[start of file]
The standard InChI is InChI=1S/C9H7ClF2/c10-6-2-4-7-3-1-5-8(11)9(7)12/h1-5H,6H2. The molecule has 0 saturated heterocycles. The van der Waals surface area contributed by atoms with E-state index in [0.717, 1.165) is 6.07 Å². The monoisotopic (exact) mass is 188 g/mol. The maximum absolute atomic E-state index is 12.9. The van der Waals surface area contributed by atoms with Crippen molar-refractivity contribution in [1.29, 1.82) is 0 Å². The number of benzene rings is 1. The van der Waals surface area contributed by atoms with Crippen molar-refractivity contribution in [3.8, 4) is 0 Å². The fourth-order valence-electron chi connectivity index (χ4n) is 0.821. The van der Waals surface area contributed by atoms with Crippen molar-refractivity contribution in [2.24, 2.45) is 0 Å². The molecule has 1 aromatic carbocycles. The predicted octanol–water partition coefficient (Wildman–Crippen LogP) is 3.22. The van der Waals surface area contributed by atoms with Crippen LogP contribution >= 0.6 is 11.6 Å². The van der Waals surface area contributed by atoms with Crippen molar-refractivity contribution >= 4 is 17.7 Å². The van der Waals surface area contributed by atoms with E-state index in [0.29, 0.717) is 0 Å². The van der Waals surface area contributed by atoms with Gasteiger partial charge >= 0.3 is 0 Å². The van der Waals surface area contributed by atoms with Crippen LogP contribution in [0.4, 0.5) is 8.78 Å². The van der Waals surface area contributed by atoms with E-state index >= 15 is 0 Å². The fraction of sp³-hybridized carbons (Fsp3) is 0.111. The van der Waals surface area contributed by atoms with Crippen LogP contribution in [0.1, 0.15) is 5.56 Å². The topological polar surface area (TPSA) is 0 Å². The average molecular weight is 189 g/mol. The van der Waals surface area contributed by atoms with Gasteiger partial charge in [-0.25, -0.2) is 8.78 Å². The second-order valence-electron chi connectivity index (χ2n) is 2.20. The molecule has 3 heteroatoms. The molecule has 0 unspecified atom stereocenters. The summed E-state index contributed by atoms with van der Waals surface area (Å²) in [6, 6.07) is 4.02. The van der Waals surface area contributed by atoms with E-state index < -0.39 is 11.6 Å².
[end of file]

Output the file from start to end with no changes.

The standard InChI is InChI=1S/C9H7ClF2/c10-6-2-4-7-3-1-5-8(11)9(7)12/h1-5H,6H2. The molecule has 0 saturated heterocycles. The van der Waals surface area contributed by atoms with E-state index in [0.717, 1.165) is 6.07 Å². The monoisotopic (exact) mass is 188 g/mol. The maximum absolute atomic E-state index is 12.9. The van der Waals surface area contributed by atoms with Crippen molar-refractivity contribution in [1.29, 1.82) is 0 Å². The number of benzene rings is 1. The van der Waals surface area contributed by atoms with Crippen molar-refractivity contribution in [3.8, 4) is 0 Å². The fourth-order valence-electron chi connectivity index (χ4n) is 0.821. The van der Waals surface area contributed by atoms with Crippen molar-refractivity contribution in [2.24, 2.45) is 0 Å². The molecule has 1 aromatic carbocycles. The predicted octanol–water partition coefficient (Wildman–Crippen LogP) is 3.22. The van der Waals surface area contributed by atoms with Crippen LogP contribution >= 0.6 is 11.6 Å². The van der Waals surface area contributed by atoms with Crippen molar-refractivity contribution >= 4 is 17.7 Å². The van der Waals surface area contributed by atoms with E-state index in [0.29, 0.717) is 0 Å². The van der Waals surface area contributed by atoms with Gasteiger partial charge >= 0.3 is 0 Å². The van der Waals surface area contributed by atoms with Crippen LogP contribution in [0.4, 0.5) is 8.78 Å². The van der Waals surface area contributed by atoms with E-state index >= 15 is 0 Å². The fraction of sp³-hybridized carbons (Fsp3) is 0.111. The van der Waals surface area contributed by atoms with Crippen LogP contribution in [0.1, 0.15) is 5.56 Å². The topological polar surface area (TPSA) is 0 Å². The average molecular weight is 189 g/mol. The van der Waals surface area contributed by atoms with Gasteiger partial charge in [-0.25, -0.2) is 8.78 Å². The second-order valence-electron chi connectivity index (χ2n) is 2.20. The molecule has 3 heteroatoms. The molecule has 0 unspecified atom stereocenters. The summed E-state index contributed by atoms with van der Waals surface area (Å²) in [6, 6.07) is 4.02. The van der Waals surface area contributed by atoms with E-state index < -0.39 is 11.6 Å².